The mavericks who helped India ride the IT wave
The upcoming book “The Maverick Effect” by Harish Mehta, chronicles the beginnings and rise of the information technology (IT) sector in India. While technology was a globally disruptive force that would have come to India one way or another, without the efforts of a few intrepid entrepreneurs, we might have yet been behind the wave, rather than riding it. This story also shows that when our backs are against the wall, Indians do come together despite their differences to make things happen.
Living in an age where startups, software and technology are an integral part of our lives, (sometimes too integral), it is hard to rewind back to a time when technology was something “new” and yet to arrive. Growing up as a 80s / 90s kid, I still remember the days when computers were obscure and a novelty. India was still a closed nation, with most comforts out of reach of ordinary people. Over the years, we have seen this change with the dramatic rise of the IT sector. People like Narayana Murthy and Azim Premji have become billionaires and legends. Software companies with dazzling IT parks have become the staple of every Indian city. Millions of people working for these firms have become the consuming classes that have powered malls and real-estate, changing the aesthetics of the country.
Through this book, the author chronicles the rise of the industry through the lenses of his own personal story and the story of NASSCOM — the industry body representing the IT sector. Started off as a group that specifically focused on the needs of the software sector (as against the hardware sector), NASSCOM became a brand on its own, spearheading the India IT story globally. While on hindsight, the rise seems spectacular, all through the book the author shares anecdote after anecdote of seemingly fatal setbacks, and when all seemed lost, someone came to the rescue to take things forward. It was almost as if this was destiny’s child.
Right from the obstruction of the hardware manufacturing association (MAIT) to unsympathetic government officials, this group of entrepreneurs were tested at each step. The tale of how India got connected to the SEA-ME-WE-2 undersea cable in 1991 is a great story that almost did not happen. At that time India only had analog internet at 9.8kbps that was not only slow but also unreliable. The government could not fathom why India would need more bandwidth, and getting both the buy-in and financing in place was so necessary for India to be ready for exploiting the next big opportunity around the Y2K bug.
While the current times seem wild, the real wild-west days of Indian IT were the 90s, personified by the rise and the fall of the swashbuckling Dewang Mehta. The wild days ended with the disgraceful fall of the bellwether Satyam Computers, one of the top IT companies of the day. The industry managed to survive all these turbulent times and is now dominated by humongous Indian and multinational players. Inviting global companies to set up 100% owned offshore units was another brave move by NASSCOM that has helped Indian IT become world beating.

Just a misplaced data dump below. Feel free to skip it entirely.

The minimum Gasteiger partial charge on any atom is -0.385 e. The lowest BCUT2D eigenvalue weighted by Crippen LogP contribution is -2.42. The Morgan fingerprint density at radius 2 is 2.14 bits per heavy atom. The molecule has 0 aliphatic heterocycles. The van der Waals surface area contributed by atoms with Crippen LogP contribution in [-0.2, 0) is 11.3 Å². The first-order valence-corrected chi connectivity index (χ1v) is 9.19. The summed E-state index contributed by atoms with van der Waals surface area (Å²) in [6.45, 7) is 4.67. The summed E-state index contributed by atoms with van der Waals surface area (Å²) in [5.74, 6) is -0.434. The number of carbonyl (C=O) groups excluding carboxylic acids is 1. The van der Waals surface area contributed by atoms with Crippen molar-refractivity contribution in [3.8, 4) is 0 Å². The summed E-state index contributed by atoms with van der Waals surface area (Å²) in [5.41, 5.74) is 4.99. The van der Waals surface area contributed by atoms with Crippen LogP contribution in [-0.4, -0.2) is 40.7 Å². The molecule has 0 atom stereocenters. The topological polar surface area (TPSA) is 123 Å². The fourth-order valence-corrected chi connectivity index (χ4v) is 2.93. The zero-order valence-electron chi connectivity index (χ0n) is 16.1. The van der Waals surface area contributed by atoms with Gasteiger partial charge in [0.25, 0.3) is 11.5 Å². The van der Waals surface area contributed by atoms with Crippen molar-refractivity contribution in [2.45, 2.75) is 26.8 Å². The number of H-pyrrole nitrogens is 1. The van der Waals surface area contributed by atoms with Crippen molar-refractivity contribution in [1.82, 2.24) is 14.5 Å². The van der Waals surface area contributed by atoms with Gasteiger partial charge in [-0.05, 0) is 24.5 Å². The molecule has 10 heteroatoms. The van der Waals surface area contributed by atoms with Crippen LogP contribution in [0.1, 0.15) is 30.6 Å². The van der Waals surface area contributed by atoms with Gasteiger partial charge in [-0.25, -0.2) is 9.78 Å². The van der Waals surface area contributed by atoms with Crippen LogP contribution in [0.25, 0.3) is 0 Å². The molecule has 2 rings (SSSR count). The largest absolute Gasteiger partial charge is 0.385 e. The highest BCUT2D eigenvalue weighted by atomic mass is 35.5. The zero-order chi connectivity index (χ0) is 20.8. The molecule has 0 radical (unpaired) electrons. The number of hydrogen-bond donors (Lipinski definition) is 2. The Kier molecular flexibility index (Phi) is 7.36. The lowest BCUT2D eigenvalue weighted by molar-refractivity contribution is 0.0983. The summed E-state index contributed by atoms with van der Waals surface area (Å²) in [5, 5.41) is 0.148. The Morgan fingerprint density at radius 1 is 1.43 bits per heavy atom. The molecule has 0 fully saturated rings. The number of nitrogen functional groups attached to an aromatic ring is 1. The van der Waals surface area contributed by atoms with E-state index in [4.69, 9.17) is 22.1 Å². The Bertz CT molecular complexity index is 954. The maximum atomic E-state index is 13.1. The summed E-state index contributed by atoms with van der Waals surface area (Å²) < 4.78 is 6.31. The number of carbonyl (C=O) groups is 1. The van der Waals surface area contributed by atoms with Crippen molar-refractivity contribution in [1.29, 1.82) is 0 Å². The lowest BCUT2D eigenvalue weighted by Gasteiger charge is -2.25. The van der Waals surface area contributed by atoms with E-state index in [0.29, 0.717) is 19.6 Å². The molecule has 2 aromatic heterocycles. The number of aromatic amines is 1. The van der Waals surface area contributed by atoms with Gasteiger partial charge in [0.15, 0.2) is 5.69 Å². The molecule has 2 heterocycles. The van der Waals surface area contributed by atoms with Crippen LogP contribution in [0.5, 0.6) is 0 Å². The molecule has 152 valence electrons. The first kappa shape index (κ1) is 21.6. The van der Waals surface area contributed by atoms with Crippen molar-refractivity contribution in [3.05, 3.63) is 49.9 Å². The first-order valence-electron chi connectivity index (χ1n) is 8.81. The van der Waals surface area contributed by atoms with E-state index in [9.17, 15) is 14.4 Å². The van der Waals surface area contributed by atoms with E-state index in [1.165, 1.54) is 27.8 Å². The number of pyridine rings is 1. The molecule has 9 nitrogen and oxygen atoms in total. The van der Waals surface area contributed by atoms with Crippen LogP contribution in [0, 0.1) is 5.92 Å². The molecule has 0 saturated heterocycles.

While the book is filled with numerous anecdotes about how this group of entrepreneurs facilitated the rise of the industry, the personal journey of the author is equally fascinating. Coming back to India from a cushy job in the United States, to being part of pioneering firms of the industry, to being betrayed by your partners and never giving up in the face of numerous personal tragedies is super inspiring. My only criticisms of the book are that it gets too preachy and patriotic at times and downplays the fantastic wealth acquired by its members. Otherwise is a fast breezy read that will be accessible to many readers. The book was especially illuminating for me since the author happens to be my uncle (my mother’s brother)!
Towards the end, the author laments the stagnation of NASSCOM. It is no longer the tiger that used to roar, but is now a pale shadow of itself. In a way, NASSCOM is a victim of its own success. Incumbency has meant that responsibilities are more important than risks. Many of its member companies are now multi-billion dollar enterprises that have a lot to gain from maintaining the status quo. NASSCOM failed to capitalise on both the rise of the Cloud and software-as-a-service (SAAS) that are already disrupting the industry again.
The India IT story is in no way over, there are new frontiers and new storms on the horizon and it’s now up to the next generation to take up the mantle and take this story forward. Maybe the environment these days is so supportive of entrepreneurship that we don’t need an association like NASSCOM. With abundant venture capital and access to tons of free and open source software, entrepreneurs have everything they need to get started and build the next generation companies from India. If for a change, India starts from a position of strength, and we have NASSCOM and its intrepid founders to thank for that.
My review is based on an advance copy. The Maverick Effect will be out on 20th March. You can pre-order on Amazon